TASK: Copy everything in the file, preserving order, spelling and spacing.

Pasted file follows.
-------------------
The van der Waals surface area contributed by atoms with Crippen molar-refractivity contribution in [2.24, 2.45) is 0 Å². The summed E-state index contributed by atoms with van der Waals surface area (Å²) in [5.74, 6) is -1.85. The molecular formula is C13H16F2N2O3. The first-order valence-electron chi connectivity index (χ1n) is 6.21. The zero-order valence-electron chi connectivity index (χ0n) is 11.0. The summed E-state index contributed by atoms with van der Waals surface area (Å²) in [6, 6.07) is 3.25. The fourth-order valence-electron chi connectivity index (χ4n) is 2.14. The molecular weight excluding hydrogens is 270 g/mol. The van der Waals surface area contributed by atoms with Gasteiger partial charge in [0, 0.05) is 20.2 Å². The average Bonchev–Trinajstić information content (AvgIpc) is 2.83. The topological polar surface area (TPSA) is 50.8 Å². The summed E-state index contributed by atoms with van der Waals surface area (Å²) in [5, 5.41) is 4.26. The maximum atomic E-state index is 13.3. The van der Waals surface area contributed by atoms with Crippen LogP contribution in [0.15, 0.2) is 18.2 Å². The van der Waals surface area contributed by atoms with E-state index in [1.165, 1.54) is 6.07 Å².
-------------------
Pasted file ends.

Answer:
The van der Waals surface area contributed by atoms with Crippen molar-refractivity contribution in [2.24, 2.45) is 0 Å². The summed E-state index contributed by atoms with van der Waals surface area (Å²) in [5.74, 6) is -1.85. The molecular formula is C13H16F2N2O3. The first-order valence-electron chi connectivity index (χ1n) is 6.21. The zero-order valence-electron chi connectivity index (χ0n) is 11.0. The summed E-state index contributed by atoms with van der Waals surface area (Å²) in [6, 6.07) is 3.25. The fourth-order valence-electron chi connectivity index (χ4n) is 2.14. The molecular weight excluding hydrogens is 270 g/mol. The van der Waals surface area contributed by atoms with Gasteiger partial charge in [0, 0.05) is 20.2 Å². The average Bonchev–Trinajstić information content (AvgIpc) is 2.83. The topological polar surface area (TPSA) is 50.8 Å². The summed E-state index contributed by atoms with van der Waals surface area (Å²) in [5, 5.41) is 4.26. The maximum atomic E-state index is 13.3. The van der Waals surface area contributed by atoms with Crippen LogP contribution in [0.15, 0.2) is 18.2 Å². The van der Waals surface area contributed by atoms with E-state index in [1.165, 1.54) is 6.07 Å².